“Some people are adventurous in their taste in music, and are ‘ready to receive’ something more challenging and atypical (and in my case, atonal!),” he describes. “Most listeners are not interested, which I understand completely, but I can’t use that as a basic fact of life that curtails and suppresses my interest in new areas of expression. So I don’t let it stop me!”
In Hornsby’s creations for others—or for completely separate projects, such as his musical, “SCKBSTD”—the same mantra applies. “To me, it’s all related,” he confirms, “because whether I’m composing for a Spike Lee film, or a song for a Bobcat Goldthwait movie, or our musical, or writing for my own artistic trip, the goal is the same: to make music that moves me in some way.”
Currently Hornsby continues to pull on his fascination with note combinations that are ambitious and arousing. “Oddly enough, these days (and for many years now), I’m drawn to two extremely disparate styles of music: modern classical music, that has a very advanced harmonic sensibility; and the most basic traditional and old-time music—folk, blues, gospel and on and on,” he explains. “Maybe when the dissonance wears on me, I go to the basic and simple forms, and when that gets a little old, I go back to the crazy, weird and strange.”
On Friday, August 2nd, Hornsby will perform with his touring band, The Noisemakers, at Greenfield Lake Amphitheater. Many members of the group have played with Hornsby for over a decade.
“This band has been together for a really long time,” the artist tells. “J.T. Thomas (organ) has been with me for 23 years; his tenure reaches back into the old ‘Range’ days. Bobby Read (reeds) hits the 20-year mark this year; JV Collier (bass), 19 years; Doug Derryberry (guitar), 15; and the ‘rookie’ of the group, the great Sonny Emory (drums), a mere 11 years. We know each other musically really well, which makes spontaneity and a free-wheeling approach to playing music very natural and easy.”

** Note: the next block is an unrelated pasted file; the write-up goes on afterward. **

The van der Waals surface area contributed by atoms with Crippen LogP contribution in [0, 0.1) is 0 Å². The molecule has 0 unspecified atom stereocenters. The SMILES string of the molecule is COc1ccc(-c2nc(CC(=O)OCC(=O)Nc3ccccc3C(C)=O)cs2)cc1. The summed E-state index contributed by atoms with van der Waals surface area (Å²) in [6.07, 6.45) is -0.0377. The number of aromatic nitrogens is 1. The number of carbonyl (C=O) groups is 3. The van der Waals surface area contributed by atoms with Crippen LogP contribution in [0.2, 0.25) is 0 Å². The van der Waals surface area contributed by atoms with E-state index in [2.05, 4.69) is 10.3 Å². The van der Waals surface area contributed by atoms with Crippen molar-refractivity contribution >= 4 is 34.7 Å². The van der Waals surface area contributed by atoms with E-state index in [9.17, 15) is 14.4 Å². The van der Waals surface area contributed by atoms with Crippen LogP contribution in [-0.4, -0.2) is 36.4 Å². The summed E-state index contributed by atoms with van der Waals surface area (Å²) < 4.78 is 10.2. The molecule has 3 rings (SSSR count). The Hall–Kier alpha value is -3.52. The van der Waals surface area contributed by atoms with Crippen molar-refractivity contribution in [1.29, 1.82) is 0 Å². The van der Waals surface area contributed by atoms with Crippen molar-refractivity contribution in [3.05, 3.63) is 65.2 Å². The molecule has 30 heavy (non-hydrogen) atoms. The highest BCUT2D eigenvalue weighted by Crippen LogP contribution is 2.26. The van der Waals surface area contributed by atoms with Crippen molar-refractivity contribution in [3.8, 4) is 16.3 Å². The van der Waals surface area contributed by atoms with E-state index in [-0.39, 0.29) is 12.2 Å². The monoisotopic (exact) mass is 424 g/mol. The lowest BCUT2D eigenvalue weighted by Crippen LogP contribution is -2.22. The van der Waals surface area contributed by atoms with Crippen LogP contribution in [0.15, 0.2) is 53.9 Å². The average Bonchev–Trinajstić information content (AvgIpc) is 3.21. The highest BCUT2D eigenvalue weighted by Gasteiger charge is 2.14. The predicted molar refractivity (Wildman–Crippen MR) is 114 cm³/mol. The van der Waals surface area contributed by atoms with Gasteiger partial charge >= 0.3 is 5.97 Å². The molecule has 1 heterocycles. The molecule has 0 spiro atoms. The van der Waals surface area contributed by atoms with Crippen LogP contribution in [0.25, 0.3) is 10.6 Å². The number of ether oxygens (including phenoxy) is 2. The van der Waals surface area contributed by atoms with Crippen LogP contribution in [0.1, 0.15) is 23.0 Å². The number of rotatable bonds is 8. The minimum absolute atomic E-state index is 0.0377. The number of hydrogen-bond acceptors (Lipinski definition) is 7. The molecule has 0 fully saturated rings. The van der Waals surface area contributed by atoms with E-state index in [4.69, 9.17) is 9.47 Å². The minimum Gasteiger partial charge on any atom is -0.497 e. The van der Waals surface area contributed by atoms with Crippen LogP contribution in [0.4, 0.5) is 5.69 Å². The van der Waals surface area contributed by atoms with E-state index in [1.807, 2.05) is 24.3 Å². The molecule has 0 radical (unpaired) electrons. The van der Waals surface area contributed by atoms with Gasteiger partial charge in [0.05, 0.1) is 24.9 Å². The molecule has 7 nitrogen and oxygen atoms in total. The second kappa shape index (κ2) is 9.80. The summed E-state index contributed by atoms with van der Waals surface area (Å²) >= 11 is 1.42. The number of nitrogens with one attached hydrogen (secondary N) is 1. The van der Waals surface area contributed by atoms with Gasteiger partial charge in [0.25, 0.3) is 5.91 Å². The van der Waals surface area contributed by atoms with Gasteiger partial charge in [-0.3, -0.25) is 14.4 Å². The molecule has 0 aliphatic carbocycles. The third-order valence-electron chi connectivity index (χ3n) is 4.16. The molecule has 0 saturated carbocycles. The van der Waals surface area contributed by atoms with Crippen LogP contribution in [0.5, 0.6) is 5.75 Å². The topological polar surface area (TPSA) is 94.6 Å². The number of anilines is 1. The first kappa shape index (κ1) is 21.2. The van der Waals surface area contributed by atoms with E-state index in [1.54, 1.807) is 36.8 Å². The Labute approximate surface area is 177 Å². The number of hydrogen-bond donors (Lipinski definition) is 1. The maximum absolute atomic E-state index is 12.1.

A mentally connected band is essential for Hornsby’s live performances, as he isn’t big on rehearsing. Likewise, he extracts energy from the audience to guide the shows.
“I’m a pretty lame leader in that respect,” he jokes. “We mostly rehearse only if there are new songs to learn, or if we decide to revisit old songs that haven’t been played in years. Set lists don’t work well for me, because often what comes up next on the list you’ve made feels like the wrong thing to play at that moment in the concert.”
For fans of Bruce Hornsby and the Range, hearing the musician play the tracks which truly inspire him—music from the latter portion of his nearly three-decade career—should prove a sonic trip of a lifetime. There is more to Hornsby than America knows best, and there is plenty left to be discovered as the piano man forges on.
Bruce Hornsby & The Noisemakers
Presented by 98.3 FM The Penguin
Friday, August 2nd
Greenfield Lake Amphitheater
Gates, 6 p.m.; show, 7 p.m.
$40 in advance; $47 day of
Children 12 and under, free